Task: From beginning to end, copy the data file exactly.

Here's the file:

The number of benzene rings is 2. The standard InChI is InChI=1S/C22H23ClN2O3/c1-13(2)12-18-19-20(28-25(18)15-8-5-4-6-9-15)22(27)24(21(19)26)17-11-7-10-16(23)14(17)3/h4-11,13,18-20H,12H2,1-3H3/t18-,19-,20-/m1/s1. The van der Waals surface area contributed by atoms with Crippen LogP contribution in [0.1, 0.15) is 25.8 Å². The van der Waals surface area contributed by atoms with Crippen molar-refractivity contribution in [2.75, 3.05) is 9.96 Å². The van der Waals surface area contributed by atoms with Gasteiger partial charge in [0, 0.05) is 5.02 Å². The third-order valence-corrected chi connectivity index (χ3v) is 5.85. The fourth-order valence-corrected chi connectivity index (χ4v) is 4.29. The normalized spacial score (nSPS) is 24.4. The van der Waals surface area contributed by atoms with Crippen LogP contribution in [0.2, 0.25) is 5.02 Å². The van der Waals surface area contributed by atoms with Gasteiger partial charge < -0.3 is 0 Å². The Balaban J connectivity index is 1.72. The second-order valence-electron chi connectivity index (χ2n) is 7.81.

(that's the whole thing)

The number of benzene rings is 2. The standard InChI is InChI=1S/C22H23ClN2O3/c1-13(2)12-18-19-20(28-25(18)15-8-5-4-6-9-15)22(27)24(21(19)26)17-11-7-10-16(23)14(17)3/h4-11,13,18-20H,12H2,1-3H3/t18-,19-,20-/m1/s1. The van der Waals surface area contributed by atoms with Crippen LogP contribution in [0.1, 0.15) is 25.8 Å². The van der Waals surface area contributed by atoms with Crippen molar-refractivity contribution in [2.75, 3.05) is 9.96 Å². The van der Waals surface area contributed by atoms with Gasteiger partial charge in [0, 0.05) is 5.02 Å². The third-order valence-corrected chi connectivity index (χ3v) is 5.85. The fourth-order valence-corrected chi connectivity index (χ4v) is 4.29. The normalized spacial score (nSPS) is 24.4. The van der Waals surface area contributed by atoms with Crippen LogP contribution in [0.2, 0.25) is 5.02 Å². The van der Waals surface area contributed by atoms with Gasteiger partial charge < -0.3 is 0 Å². The Balaban J connectivity index is 1.72. The second-order valence-electron chi connectivity index (χ2n) is 7.81.